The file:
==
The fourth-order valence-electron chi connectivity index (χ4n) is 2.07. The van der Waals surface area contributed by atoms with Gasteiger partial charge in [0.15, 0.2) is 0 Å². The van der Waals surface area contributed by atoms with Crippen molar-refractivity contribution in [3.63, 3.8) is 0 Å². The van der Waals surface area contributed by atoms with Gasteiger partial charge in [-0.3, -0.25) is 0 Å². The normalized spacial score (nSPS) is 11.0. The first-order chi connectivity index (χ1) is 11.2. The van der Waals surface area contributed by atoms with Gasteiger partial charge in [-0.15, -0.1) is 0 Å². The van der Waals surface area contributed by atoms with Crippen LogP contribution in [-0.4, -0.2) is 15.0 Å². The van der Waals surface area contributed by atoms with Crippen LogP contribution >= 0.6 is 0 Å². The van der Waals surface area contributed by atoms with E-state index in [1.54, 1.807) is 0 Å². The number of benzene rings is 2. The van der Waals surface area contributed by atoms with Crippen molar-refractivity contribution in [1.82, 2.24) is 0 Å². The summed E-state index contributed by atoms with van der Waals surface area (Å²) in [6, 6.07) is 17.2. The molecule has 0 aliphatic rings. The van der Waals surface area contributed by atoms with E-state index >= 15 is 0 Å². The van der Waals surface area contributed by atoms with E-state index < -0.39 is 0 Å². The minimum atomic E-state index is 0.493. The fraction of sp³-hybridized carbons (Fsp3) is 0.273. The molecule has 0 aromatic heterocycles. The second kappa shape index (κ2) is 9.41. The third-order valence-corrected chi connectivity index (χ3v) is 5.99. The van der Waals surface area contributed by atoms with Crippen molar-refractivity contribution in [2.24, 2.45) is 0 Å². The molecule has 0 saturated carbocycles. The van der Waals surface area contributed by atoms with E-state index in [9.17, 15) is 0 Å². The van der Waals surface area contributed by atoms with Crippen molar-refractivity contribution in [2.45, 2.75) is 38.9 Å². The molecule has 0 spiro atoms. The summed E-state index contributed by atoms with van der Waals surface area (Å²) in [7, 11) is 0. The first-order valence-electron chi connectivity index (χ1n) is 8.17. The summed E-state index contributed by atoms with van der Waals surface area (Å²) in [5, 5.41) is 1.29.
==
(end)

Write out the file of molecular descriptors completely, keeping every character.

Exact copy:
The fourth-order valence-electron chi connectivity index (χ4n) is 2.07. The van der Waals surface area contributed by atoms with Gasteiger partial charge in [0.15, 0.2) is 0 Å². The van der Waals surface area contributed by atoms with Crippen molar-refractivity contribution in [3.63, 3.8) is 0 Å². The van der Waals surface area contributed by atoms with Gasteiger partial charge in [-0.3, -0.25) is 0 Å². The normalized spacial score (nSPS) is 11.0. The first-order chi connectivity index (χ1) is 11.2. The van der Waals surface area contributed by atoms with Gasteiger partial charge in [-0.15, -0.1) is 0 Å². The van der Waals surface area contributed by atoms with Crippen LogP contribution in [-0.4, -0.2) is 15.0 Å². The van der Waals surface area contributed by atoms with Crippen LogP contribution >= 0.6 is 0 Å². The van der Waals surface area contributed by atoms with E-state index in [1.54, 1.807) is 0 Å². The number of benzene rings is 2. The van der Waals surface area contributed by atoms with Crippen molar-refractivity contribution in [1.82, 2.24) is 0 Å². The summed E-state index contributed by atoms with van der Waals surface area (Å²) in [6, 6.07) is 17.2. The molecule has 0 aliphatic rings. The van der Waals surface area contributed by atoms with E-state index >= 15 is 0 Å². The van der Waals surface area contributed by atoms with E-state index < -0.39 is 0 Å². The minimum atomic E-state index is 0.493. The fraction of sp³-hybridized carbons (Fsp3) is 0.273. The molecule has 0 aromatic heterocycles. The second kappa shape index (κ2) is 9.41. The third-order valence-corrected chi connectivity index (χ3v) is 5.99. The van der Waals surface area contributed by atoms with Crippen molar-refractivity contribution in [2.24, 2.45) is 0 Å². The molecule has 0 saturated carbocycles. The van der Waals surface area contributed by atoms with E-state index in [9.17, 15) is 0 Å². The van der Waals surface area contributed by atoms with Crippen molar-refractivity contribution in [2.45, 2.75) is 38.9 Å². The molecule has 0 spiro atoms. The summed E-state index contributed by atoms with van der Waals surface area (Å²) in [7, 11) is 0. The first-order valence-electron chi connectivity index (χ1n) is 8.17. The summed E-state index contributed by atoms with van der Waals surface area (Å²) in [5, 5.41) is 1.29.